I’ve been struggling of late with my ability to focus. Whether it be design, writing, or podcasting—all areas of my work life have been running inefficiently, and I haven’t been able to figure out why.
Ideas flow like an endless river, but finding the time to execute them has always been my Achilles heel.
Recently, I had a revelation, and I think I’ve finally been able to put my finger on why things have gone in this direction. Here’s the thought I landed on, and also what I shared on Twitter:
The more we focus on being great, the less we succeed at being good.
We all strive for excellence, and there’s nothing wrong with that. But in my eyes, 95% effort is 5% short. The pressure to be great injects us with expectations that are typically unrealistic.
We spin our wheels trying to write that epic post. But we tend to measure ourselves up so inadequately to those we admire, in the end, we don’t write anything.
I’m slowly learning that I cannot be great at everything, and believing that I can is merely a setup for self-doubt and failure.
As creators, it’s ok to focus on being great, but not at the expense of being good. Because the world needs your art, and the world needs my art. And we should do everything we can to create it.
A few years ago, I launched Authentik Creatives, a 3-month experience where I walked alongside eight creative entrepreneurs in a fully supported, hands-on environment to help them completely reimagine their business and brand, step by step—authentically, of course.
I asked that all group members watch a video called I’m Possible by Jeremy Cowart. He is an award-winning photographer, artist, and entrepreneur whose mission is to “explore the intersection of creativity and empathy.”
There are so many nuggets of wisdom in the video, and it’s filled with a tremendous amount of encouragement—but one thing in particular stood out to me:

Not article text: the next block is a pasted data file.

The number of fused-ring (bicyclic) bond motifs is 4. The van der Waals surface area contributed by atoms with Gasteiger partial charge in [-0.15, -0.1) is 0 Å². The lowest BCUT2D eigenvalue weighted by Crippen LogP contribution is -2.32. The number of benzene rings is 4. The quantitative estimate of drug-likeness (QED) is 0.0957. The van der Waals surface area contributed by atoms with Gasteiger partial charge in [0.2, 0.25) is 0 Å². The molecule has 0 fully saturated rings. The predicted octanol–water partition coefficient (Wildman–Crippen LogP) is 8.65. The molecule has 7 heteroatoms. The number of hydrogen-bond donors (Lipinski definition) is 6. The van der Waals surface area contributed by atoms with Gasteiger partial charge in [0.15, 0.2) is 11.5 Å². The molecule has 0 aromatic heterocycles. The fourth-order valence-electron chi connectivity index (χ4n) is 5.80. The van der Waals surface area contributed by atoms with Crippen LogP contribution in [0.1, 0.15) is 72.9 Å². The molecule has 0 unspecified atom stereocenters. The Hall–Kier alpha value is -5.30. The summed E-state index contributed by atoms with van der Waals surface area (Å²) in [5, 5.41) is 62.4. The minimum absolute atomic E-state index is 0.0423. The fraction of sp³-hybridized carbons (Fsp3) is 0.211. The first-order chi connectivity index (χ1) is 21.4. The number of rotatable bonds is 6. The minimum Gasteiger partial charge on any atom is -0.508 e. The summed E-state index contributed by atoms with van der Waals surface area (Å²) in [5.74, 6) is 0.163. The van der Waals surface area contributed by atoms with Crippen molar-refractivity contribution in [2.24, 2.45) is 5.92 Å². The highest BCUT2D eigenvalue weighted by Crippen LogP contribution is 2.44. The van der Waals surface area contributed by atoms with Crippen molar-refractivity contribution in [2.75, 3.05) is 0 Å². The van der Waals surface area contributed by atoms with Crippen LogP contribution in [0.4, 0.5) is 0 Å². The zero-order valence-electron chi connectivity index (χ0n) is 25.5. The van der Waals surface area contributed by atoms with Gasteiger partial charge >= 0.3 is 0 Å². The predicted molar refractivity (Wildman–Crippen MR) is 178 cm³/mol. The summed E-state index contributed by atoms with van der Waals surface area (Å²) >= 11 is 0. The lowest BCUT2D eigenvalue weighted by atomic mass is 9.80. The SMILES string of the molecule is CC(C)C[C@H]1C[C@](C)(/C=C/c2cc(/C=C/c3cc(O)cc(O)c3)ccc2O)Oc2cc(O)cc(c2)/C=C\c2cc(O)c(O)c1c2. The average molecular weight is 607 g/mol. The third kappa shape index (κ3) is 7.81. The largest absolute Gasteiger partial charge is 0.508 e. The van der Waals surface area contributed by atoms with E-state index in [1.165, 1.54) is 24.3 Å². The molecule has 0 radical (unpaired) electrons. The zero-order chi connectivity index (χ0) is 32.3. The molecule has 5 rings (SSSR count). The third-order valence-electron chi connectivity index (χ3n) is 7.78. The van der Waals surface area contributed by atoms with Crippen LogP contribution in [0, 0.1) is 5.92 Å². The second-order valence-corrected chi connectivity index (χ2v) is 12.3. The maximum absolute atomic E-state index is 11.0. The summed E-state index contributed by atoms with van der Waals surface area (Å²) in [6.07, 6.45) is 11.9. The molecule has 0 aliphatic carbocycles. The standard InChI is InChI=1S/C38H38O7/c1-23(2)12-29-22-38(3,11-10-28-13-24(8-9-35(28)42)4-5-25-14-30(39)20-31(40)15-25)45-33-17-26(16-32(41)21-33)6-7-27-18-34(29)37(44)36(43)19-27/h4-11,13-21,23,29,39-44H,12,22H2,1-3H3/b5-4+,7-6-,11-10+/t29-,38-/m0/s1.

“Something came alive in me whenever I would create.”
When I strip away the external forces that affect me daily—practically every hour of every day—all I want to do is create. And I want to do it in a way that is consistent with who I am and the things I stand for.
I love what Ruthie Lindsey says here:
“All of us long for connection and authenticity, and what we believe will repel people does the exact opposite.”
I often don’t believe this, and my endeavors succumb to fear. I still have doubts as I wonder: What will people say about me when I am no longer here? Will they find value in what I made? Will my work be forgotten? Will the legacy I leave behind matter?
But, there is an increasing percentage of my days where I see the truth in what Ruthie says—and that leaves me feeling encouraged.
Paul Jarvis, the author of Company of One, writes:
“Regardless of your skillset or the audience you serve, 99% of what you do is the same as the competition. The remaining 1% is unique to you. That’s your personal brand. That last 1% is how you stand out, differentiate, build a tribe, and become known. That 1% is the most difficult and scary part to work on. Because it’s you, the real, honest, vulnerable you. Yet, this is how you stand out in a crowded world.”
And with the freedom we have to create art and build personal brands that reflect who we are, we need to remember that being great is not a prerequisite to success. After all, the journey is the reward.
Over the years, I’ve learned that my true calling is the intersection between my passion and what I think the world needs. So, I will unapologetically pour as much energy into fulfilling that mission.
Because when I create, as Jeremy says, I feel alive and capable of giving the world what I think it needs. And that’s the legacy I want to leave behind.